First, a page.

A week ago we warned that even the most dire predictions of Merrill’s write-downs were very likely underestimating the damage that firm had suffered. Today Merrill revealed at least $9.5 billion in write-downs, handily surpassing Fox-Pitt Kelton analyst David Trone’s estimate of $8.5 billion.
Merrill was particularly hit hard by the “severe market dislocations” in September when Freddie Mac and Fannie Mae were nationalised and Lehman Brothers declared bankruptcy. Nine days ago reported that JP Morgan Chase asked Merrill to pony up around $10 billion in additional collateral to back its trading positions in mid-September. That number suspiciously close to Merrill’s actual writedowns. All this seems to indicate that JP Morgan was making some very prudent moves while Merrill was cratering.
It’s also another lesson in the value of distrust in this market. We keep hearing about the problem of panic and irrational fear but fear can be your best friend in this market. Just because you are panicking, doesn’t mean the bank isn’t failing. When Merrill announced $5.7 billion in write-downs for the second quarter, and a sale of mortgage related assets at 22 cents on the dollar, it was supposed to “set the standard for a final round of writedowns in the financial sector.”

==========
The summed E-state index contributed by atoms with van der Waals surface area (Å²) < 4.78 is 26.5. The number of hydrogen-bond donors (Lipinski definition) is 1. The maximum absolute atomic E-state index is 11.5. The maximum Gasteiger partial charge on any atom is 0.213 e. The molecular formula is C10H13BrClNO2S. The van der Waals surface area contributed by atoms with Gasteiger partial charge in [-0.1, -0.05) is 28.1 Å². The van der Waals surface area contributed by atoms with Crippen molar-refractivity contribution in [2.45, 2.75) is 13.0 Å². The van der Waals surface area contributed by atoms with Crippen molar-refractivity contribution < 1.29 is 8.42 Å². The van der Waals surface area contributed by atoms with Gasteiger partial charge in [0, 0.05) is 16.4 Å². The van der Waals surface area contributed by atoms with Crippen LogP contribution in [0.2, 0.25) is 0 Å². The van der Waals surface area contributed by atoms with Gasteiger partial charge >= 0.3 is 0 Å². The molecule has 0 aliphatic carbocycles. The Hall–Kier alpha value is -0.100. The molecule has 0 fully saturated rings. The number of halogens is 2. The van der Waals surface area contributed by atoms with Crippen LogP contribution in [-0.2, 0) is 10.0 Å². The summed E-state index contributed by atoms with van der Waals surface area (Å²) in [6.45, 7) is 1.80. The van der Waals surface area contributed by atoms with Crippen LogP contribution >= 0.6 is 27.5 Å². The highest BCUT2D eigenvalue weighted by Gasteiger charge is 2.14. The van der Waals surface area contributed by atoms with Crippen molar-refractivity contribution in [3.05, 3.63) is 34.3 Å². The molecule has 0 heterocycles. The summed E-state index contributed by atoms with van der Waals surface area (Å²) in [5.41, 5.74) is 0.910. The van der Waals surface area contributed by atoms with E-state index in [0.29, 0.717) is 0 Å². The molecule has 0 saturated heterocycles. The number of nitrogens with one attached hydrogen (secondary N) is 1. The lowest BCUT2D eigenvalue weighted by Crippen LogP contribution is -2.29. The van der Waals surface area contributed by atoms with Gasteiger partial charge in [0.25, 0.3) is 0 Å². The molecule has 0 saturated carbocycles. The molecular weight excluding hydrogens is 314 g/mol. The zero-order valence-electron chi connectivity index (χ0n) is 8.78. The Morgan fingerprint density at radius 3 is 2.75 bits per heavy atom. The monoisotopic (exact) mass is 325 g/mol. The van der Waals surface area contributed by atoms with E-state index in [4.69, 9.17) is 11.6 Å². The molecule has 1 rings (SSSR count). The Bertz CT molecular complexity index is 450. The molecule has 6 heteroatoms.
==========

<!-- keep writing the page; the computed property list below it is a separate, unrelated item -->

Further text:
Fortunately for Merrill, Citi reported today as well. That keeps Merrill out of the top spot on the Biggest Losers League Table. It’s still ranked as Number 2 in the Biggest Losers League Table of Writedowns, with $61.3 billion reported to date.
Earlier: Merrill Implodes.
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